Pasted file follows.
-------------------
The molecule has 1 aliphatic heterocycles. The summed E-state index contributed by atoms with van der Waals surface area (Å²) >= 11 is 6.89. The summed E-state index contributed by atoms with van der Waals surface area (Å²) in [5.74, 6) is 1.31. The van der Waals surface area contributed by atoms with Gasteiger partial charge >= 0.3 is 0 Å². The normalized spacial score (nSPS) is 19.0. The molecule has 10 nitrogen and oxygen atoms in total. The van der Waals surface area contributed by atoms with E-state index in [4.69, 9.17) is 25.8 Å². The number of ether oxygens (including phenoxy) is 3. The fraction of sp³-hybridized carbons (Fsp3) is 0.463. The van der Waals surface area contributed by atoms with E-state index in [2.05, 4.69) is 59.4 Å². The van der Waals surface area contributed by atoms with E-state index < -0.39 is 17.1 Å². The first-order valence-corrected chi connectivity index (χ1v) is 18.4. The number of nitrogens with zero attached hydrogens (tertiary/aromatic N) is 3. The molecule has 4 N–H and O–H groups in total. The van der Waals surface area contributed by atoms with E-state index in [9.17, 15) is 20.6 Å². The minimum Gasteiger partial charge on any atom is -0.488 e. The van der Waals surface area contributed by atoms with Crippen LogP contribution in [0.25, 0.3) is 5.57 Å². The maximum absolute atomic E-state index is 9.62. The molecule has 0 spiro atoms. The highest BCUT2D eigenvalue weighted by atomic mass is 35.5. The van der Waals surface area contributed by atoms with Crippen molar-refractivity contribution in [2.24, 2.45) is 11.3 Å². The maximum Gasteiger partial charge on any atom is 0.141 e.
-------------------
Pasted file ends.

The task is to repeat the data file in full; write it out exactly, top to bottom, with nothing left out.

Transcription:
The molecule has 1 aliphatic heterocycles. The summed E-state index contributed by atoms with van der Waals surface area (Å²) >= 11 is 6.89. The summed E-state index contributed by atoms with van der Waals surface area (Å²) in [5.74, 6) is 1.31. The van der Waals surface area contributed by atoms with Gasteiger partial charge >= 0.3 is 0 Å². The normalized spacial score (nSPS) is 19.0. The molecule has 10 nitrogen and oxygen atoms in total. The van der Waals surface area contributed by atoms with E-state index in [4.69, 9.17) is 25.8 Å². The number of ether oxygens (including phenoxy) is 3. The fraction of sp³-hybridized carbons (Fsp3) is 0.463. The van der Waals surface area contributed by atoms with E-state index in [2.05, 4.69) is 59.4 Å². The van der Waals surface area contributed by atoms with E-state index < -0.39 is 17.1 Å². The first-order valence-corrected chi connectivity index (χ1v) is 18.4. The number of nitrogens with zero attached hydrogens (tertiary/aromatic N) is 3. The molecule has 4 N–H and O–H groups in total. The van der Waals surface area contributed by atoms with E-state index in [9.17, 15) is 20.6 Å². The minimum Gasteiger partial charge on any atom is -0.488 e. The van der Waals surface area contributed by atoms with Crippen LogP contribution in [0.25, 0.3) is 5.57 Å². The maximum absolute atomic E-state index is 9.62. The molecule has 0 spiro atoms. The highest BCUT2D eigenvalue weighted by atomic mass is 35.5. The van der Waals surface area contributed by atoms with Crippen molar-refractivity contribution in [2.24, 2.45) is 11.3 Å². The maximum Gasteiger partial charge on any atom is 0.141 e.